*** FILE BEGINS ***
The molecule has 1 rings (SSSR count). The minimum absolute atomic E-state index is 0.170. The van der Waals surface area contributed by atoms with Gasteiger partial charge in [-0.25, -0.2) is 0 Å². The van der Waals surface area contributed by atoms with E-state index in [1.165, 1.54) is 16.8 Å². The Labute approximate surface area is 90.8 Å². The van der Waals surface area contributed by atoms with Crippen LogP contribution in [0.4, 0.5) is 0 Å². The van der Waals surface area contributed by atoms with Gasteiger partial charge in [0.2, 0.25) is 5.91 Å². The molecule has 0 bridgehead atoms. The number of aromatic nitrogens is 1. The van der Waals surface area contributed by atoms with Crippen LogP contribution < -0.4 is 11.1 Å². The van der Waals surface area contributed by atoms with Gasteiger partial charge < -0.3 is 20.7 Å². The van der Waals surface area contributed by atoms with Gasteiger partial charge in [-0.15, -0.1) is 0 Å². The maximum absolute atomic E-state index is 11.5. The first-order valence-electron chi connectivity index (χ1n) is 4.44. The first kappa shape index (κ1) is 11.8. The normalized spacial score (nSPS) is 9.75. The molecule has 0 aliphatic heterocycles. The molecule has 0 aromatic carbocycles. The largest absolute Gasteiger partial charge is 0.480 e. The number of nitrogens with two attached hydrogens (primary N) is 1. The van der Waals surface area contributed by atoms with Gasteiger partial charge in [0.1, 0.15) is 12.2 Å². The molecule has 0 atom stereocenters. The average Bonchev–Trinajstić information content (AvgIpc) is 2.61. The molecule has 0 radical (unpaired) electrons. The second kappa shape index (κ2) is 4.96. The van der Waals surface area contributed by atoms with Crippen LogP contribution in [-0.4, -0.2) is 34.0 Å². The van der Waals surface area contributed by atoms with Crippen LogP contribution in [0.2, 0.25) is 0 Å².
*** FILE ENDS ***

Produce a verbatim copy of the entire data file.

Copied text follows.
The molecule has 1 rings (SSSR count). The minimum absolute atomic E-state index is 0.170. The van der Waals surface area contributed by atoms with Gasteiger partial charge in [-0.25, -0.2) is 0 Å². The van der Waals surface area contributed by atoms with E-state index in [1.165, 1.54) is 16.8 Å². The Labute approximate surface area is 90.8 Å². The van der Waals surface area contributed by atoms with Crippen LogP contribution in [0.4, 0.5) is 0 Å². The van der Waals surface area contributed by atoms with Gasteiger partial charge in [0.2, 0.25) is 5.91 Å². The molecule has 0 bridgehead atoms. The number of aromatic nitrogens is 1. The van der Waals surface area contributed by atoms with Crippen LogP contribution < -0.4 is 11.1 Å². The van der Waals surface area contributed by atoms with Gasteiger partial charge < -0.3 is 20.7 Å². The van der Waals surface area contributed by atoms with Gasteiger partial charge in [-0.15, -0.1) is 0 Å². The maximum absolute atomic E-state index is 11.5. The first-order valence-electron chi connectivity index (χ1n) is 4.44. The first kappa shape index (κ1) is 11.8. The normalized spacial score (nSPS) is 9.75. The molecule has 0 aliphatic heterocycles. The molecule has 0 aromatic carbocycles. The largest absolute Gasteiger partial charge is 0.480 e. The number of nitrogens with two attached hydrogens (primary N) is 1. The van der Waals surface area contributed by atoms with Gasteiger partial charge in [0.1, 0.15) is 12.2 Å². The molecule has 0 atom stereocenters. The average Bonchev–Trinajstić information content (AvgIpc) is 2.61. The molecule has 0 radical (unpaired) electrons. The second kappa shape index (κ2) is 4.96. The van der Waals surface area contributed by atoms with Crippen LogP contribution in [-0.4, -0.2) is 34.0 Å². The van der Waals surface area contributed by atoms with Crippen LogP contribution in [0.2, 0.25) is 0 Å².